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Future Treasures: Pathfinder Tales: Pirate’s Prophecy by Chris A. Jackson

Friday, January 29th, 2016 | Posted by John ONeill

Pirate's Honor-small Pirate's Promise-small Pirate's Prophecy-small

For the past three years Chris A. Jackson, author of The Warcaster Chronicles, has been writing an ambitious fantasy saga for the Pathfinder Tales line, featuring pirate captain Torius Vin and his snake-bodied naga navigator Celeste, who forsake pirating to chase slave galleys and set the prisoners free. According to his bio, Jackson is a marine biologist who, with his wife Anne, has lived on a 45-foot sailboat since 2009, cruising the Caribbean and writing full time. Sounds like an ideal lifestyle to write pirate sagas to me.

The series began in 2013 with Pirate’s Promise, and the third volume, Pirate’s Prophecy, will be released next week from Tor.

Pirate’s Honor (400 pages, $9.99, $6.99 in digital format, May 14, 2013)
Pirate’s Promise (400 pages, $14.99, $6.99 in digital format, January 6, 2015) — cover by Michael Ivan
Pirates Prophecy (357 pages, 14.99, $9.99 in digital format, February 2, 2016) — cover by Remko Troost

The first two were published by Paizo; Pirates Prophecy is the first in the series to be published by Tor Books.

[Click any of the images for bigger versions.]

Pirate's Honor-back-smallHere’s the description for Pirate’s Honor:

Rough Seas

A pirate captain of the Inner Sea, Torius Vin makes a living raiding wealthy merchant ships with his crew of loyal buccaneers. Few things matter more to Captain Torius than ill-gotten gold-but one of those is Celeste, his beautiful snake-bodied navigator. When a crafty courtesan offers the pirate crew a chance at the heist of a lifetime, it’s time for both man and naga to hoist the black flag and lead the Stargazer’s crew to fame and fortune. But will stealing the legendary Star of Thumen chart the corsairs a course to untold riches-or send them all to a watery grave?

From award-winning author Chris A. Jackson comes a fantastical new adventure of high-seas combat and romance set in the award-winning world of the Pathfinder Roleplaying Game.

And Pirate’s Promise:

Freedom’s Privateer!

Torius Vin is perfectly happy with his life as a pirate captain, sailing the Inner Sea with a bold crew of buccaneers and Celeste, his snake-bodied navigator and one true love. Yet all that changes when his sometime friend Vreva Jhafae — a high-powered courtesan and abolitionist spy in the slaver stronghold of Okeno — draws him into her shadowy network of secret agents. Caught between the slavers he hates and a navy that sees him as a criminal, can Torius continue to choose the path of piracy? Or will he sign on as a privateer, bringing freedom to others — at the price of his own?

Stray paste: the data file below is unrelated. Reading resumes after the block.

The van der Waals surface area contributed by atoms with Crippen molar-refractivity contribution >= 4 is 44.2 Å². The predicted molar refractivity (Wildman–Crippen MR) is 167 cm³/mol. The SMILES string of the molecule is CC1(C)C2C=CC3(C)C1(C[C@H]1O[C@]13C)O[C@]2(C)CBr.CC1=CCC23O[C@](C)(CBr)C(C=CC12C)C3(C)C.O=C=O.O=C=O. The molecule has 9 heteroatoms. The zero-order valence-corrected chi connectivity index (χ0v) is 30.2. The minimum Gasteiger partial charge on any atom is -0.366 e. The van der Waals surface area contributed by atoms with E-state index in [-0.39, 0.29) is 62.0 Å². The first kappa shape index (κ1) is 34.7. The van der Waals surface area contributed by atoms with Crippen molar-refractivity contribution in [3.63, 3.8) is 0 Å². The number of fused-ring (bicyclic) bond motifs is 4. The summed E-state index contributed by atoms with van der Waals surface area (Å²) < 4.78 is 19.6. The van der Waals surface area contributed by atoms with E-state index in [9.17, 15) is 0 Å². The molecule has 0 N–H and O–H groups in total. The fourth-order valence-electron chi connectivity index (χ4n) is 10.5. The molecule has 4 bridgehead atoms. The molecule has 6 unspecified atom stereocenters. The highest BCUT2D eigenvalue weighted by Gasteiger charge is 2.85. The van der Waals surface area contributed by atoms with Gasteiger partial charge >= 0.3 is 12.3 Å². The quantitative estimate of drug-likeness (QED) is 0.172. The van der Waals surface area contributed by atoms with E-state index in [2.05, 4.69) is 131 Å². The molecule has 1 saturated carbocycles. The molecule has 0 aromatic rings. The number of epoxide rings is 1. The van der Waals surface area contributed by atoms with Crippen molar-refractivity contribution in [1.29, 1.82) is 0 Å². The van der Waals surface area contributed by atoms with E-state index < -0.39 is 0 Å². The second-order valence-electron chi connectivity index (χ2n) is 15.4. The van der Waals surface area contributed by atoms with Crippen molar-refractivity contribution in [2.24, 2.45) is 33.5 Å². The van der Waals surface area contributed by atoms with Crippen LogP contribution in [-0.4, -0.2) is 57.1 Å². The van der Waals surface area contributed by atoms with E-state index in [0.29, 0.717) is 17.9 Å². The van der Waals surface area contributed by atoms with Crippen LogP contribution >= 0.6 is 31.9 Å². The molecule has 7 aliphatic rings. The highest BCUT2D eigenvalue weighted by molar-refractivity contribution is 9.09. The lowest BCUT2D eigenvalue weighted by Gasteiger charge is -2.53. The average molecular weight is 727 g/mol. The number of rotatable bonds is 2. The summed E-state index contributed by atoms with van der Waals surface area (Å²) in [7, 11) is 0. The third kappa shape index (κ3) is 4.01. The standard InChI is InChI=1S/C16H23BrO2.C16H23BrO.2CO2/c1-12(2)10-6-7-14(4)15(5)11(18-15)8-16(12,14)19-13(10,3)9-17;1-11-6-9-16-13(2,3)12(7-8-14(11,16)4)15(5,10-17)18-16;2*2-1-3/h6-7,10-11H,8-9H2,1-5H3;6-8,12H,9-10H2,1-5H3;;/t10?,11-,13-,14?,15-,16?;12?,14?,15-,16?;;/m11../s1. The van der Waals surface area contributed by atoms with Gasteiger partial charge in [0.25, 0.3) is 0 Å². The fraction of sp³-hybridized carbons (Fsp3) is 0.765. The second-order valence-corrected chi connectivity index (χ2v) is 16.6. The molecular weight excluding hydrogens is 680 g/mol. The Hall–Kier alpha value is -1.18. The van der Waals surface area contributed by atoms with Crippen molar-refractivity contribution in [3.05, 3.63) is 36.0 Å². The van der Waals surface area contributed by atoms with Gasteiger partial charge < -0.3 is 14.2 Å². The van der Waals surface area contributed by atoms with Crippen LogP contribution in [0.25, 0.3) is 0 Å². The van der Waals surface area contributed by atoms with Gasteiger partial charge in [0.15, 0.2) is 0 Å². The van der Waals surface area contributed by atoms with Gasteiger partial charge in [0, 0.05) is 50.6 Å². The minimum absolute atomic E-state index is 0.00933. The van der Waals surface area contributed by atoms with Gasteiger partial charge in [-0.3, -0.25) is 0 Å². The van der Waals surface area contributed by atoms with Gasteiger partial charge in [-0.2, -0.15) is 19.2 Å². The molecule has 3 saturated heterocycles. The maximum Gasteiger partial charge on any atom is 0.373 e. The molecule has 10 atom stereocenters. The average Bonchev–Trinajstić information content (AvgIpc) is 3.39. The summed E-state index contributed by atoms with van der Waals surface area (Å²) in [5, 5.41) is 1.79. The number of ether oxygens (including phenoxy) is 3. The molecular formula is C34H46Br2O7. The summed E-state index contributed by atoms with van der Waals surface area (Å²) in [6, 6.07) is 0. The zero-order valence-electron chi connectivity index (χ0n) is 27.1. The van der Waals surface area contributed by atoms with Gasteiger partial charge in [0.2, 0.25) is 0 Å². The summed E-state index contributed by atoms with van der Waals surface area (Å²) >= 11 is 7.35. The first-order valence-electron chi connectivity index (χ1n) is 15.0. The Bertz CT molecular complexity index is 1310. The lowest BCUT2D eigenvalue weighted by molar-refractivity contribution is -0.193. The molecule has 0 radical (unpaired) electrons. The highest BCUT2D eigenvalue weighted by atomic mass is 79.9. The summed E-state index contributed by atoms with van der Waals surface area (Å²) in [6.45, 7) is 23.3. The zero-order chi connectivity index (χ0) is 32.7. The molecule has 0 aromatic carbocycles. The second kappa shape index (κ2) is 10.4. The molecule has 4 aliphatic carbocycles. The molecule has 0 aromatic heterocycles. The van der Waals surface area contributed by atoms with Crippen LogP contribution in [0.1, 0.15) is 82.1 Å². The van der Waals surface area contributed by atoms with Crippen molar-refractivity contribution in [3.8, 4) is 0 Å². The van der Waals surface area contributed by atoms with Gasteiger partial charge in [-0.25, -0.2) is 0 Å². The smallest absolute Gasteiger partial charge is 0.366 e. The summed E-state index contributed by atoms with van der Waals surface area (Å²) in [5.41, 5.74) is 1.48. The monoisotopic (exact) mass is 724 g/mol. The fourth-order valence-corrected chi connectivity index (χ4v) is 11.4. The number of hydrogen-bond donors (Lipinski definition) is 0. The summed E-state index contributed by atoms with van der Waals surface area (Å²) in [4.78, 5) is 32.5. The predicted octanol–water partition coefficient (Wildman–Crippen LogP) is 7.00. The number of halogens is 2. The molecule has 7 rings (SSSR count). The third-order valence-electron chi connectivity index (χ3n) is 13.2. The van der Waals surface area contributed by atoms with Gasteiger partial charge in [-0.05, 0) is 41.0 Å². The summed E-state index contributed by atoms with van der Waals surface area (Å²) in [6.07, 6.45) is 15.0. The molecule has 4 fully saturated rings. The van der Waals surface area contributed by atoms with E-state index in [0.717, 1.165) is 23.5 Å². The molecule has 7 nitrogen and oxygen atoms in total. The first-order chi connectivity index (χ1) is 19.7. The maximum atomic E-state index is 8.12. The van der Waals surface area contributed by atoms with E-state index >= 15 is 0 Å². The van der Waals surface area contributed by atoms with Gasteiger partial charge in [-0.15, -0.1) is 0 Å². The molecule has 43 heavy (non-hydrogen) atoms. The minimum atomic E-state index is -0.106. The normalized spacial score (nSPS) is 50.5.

From critically acclaimed author Chris A. Jackson comes a fantastical tale of love, espionage, and high-seas adventure, set in the award-winning world of the Pathfinder Roleplaying Game.

Here’s Remko’s Troost’s marvelous wraparound cover for Pirates Prophecy (click for bigger version).

Pirate's Prophecy Remko Troost-small

And here’s the book description:

Hell on the High Seas!

Captain Torius Vin has given up the pirate life in order to bring freedom to others. Along with his loyal crew and Celeste, the ship’s snake-bodied navigator and Torius’s one true love, the captain of the Stargazer uses a lifetime of piratical tricks to capture slave galleys and set the prisoners free. But when the crew’s old friend and secret agent Vreva Jhafe uncovers rumors of a terrifying new magical weapon in devil-ruled Cheliax — one capable of wiping the abolitionist nation of Andoran off the map — will even their combined forces be enough to stop a navy backed by Hell itself?

From award-winning novelist Chris A. Jackson comes a tale of magic, mayhem, and nautical adventure, set in the vibrant world of the Pathfinder Roleplaying Game.

Paizo has made sample chapters available here:

Pirate’s Honor
Pirate’s Promise
Pirate’s Prophecy

See all of our recent coverage of the best in upcoming fantasy here.

2 Comments »

  1. This sounds like a series I’d enjoy, but darn it, I have so many, many books lined up to read, including a tall stack of short story collections for February, that I’m unlikely ever to get to it. Damn and Blast!

    Comment by R.K. Robinson - January 29, 2016 7:10 pm

  2. I think that’s the definition of a “high class problem.”

    What short story collections have you got on deck?

    Comment by John ONeill - January 30, 2016 2:05 am


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